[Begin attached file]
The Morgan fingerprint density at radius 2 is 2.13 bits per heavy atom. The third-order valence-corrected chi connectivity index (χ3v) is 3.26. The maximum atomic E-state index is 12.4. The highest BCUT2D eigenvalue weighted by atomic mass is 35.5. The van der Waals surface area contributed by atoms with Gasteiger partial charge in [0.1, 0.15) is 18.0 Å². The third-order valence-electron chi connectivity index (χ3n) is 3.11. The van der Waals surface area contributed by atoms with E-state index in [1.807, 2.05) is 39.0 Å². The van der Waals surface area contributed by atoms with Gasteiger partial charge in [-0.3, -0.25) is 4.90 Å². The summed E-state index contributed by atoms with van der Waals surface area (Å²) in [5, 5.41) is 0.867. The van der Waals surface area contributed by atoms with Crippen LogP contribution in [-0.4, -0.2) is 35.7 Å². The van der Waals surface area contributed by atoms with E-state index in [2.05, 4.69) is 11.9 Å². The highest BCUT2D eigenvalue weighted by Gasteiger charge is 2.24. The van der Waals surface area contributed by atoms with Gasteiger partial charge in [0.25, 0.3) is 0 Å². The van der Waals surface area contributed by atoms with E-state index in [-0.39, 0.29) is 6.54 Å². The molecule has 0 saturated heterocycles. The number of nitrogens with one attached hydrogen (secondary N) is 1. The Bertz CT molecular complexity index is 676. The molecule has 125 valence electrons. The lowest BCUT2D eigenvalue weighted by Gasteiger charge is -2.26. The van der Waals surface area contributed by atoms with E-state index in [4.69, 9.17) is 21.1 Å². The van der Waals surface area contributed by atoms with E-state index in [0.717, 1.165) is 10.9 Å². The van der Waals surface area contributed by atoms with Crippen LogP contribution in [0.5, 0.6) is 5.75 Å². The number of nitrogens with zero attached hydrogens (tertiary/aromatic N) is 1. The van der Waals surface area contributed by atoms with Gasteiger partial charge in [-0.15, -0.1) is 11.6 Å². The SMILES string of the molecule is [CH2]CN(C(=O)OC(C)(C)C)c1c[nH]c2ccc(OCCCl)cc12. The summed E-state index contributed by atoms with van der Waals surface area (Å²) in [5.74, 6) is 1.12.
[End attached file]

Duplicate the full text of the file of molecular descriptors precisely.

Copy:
The Morgan fingerprint density at radius 2 is 2.13 bits per heavy atom. The third-order valence-corrected chi connectivity index (χ3v) is 3.26. The maximum atomic E-state index is 12.4. The highest BCUT2D eigenvalue weighted by atomic mass is 35.5. The van der Waals surface area contributed by atoms with Gasteiger partial charge in [0.1, 0.15) is 18.0 Å². The third-order valence-electron chi connectivity index (χ3n) is 3.11. The van der Waals surface area contributed by atoms with E-state index in [1.807, 2.05) is 39.0 Å². The van der Waals surface area contributed by atoms with Gasteiger partial charge in [-0.3, -0.25) is 4.90 Å². The summed E-state index contributed by atoms with van der Waals surface area (Å²) in [5, 5.41) is 0.867. The van der Waals surface area contributed by atoms with Crippen LogP contribution in [-0.4, -0.2) is 35.7 Å². The van der Waals surface area contributed by atoms with E-state index in [2.05, 4.69) is 11.9 Å². The highest BCUT2D eigenvalue weighted by Gasteiger charge is 2.24. The van der Waals surface area contributed by atoms with Gasteiger partial charge in [0.25, 0.3) is 0 Å². The van der Waals surface area contributed by atoms with E-state index in [-0.39, 0.29) is 6.54 Å². The molecule has 0 saturated heterocycles. The number of nitrogens with one attached hydrogen (secondary N) is 1. The Bertz CT molecular complexity index is 676. The molecule has 125 valence electrons. The lowest BCUT2D eigenvalue weighted by Gasteiger charge is -2.26. The van der Waals surface area contributed by atoms with E-state index in [4.69, 9.17) is 21.1 Å². The van der Waals surface area contributed by atoms with E-state index in [0.717, 1.165) is 10.9 Å². The van der Waals surface area contributed by atoms with Crippen LogP contribution in [0.5, 0.6) is 5.75 Å². The number of nitrogens with zero attached hydrogens (tertiary/aromatic N) is 1. The van der Waals surface area contributed by atoms with Gasteiger partial charge in [-0.15, -0.1) is 11.6 Å². The SMILES string of the molecule is [CH2]CN(C(=O)OC(C)(C)C)c1c[nH]c2ccc(OCCCl)cc12. The summed E-state index contributed by atoms with van der Waals surface area (Å²) in [5.74, 6) is 1.12.